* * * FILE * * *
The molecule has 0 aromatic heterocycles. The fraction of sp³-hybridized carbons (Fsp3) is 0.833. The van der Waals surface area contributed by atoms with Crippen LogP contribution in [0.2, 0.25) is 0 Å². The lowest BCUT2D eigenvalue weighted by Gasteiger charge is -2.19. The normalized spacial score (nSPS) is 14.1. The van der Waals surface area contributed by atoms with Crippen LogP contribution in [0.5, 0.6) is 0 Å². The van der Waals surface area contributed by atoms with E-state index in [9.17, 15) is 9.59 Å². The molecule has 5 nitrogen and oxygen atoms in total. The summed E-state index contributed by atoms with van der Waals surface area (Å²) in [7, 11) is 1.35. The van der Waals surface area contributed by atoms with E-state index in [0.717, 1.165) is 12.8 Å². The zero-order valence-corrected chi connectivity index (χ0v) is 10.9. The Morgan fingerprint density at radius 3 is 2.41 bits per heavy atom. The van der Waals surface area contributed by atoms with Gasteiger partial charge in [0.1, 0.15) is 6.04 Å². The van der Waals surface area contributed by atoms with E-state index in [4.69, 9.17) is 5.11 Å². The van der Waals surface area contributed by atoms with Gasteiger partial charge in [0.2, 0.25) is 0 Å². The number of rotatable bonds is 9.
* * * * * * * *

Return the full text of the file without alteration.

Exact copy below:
The molecule has 0 aromatic heterocycles. The fraction of sp³-hybridized carbons (Fsp3) is 0.833. The van der Waals surface area contributed by atoms with Crippen LogP contribution in [0.2, 0.25) is 0 Å². The lowest BCUT2D eigenvalue weighted by Gasteiger charge is -2.19. The normalized spacial score (nSPS) is 14.1. The van der Waals surface area contributed by atoms with Crippen LogP contribution in [0.5, 0.6) is 0 Å². The van der Waals surface area contributed by atoms with E-state index in [9.17, 15) is 9.59 Å². The molecule has 5 nitrogen and oxygen atoms in total. The summed E-state index contributed by atoms with van der Waals surface area (Å²) in [7, 11) is 1.35. The van der Waals surface area contributed by atoms with E-state index in [0.717, 1.165) is 12.8 Å². The zero-order valence-corrected chi connectivity index (χ0v) is 10.9. The Morgan fingerprint density at radius 3 is 2.41 bits per heavy atom. The van der Waals surface area contributed by atoms with Gasteiger partial charge in [0.1, 0.15) is 6.04 Å². The van der Waals surface area contributed by atoms with E-state index in [4.69, 9.17) is 5.11 Å². The van der Waals surface area contributed by atoms with Gasteiger partial charge in [0.2, 0.25) is 0 Å². The number of rotatable bonds is 9.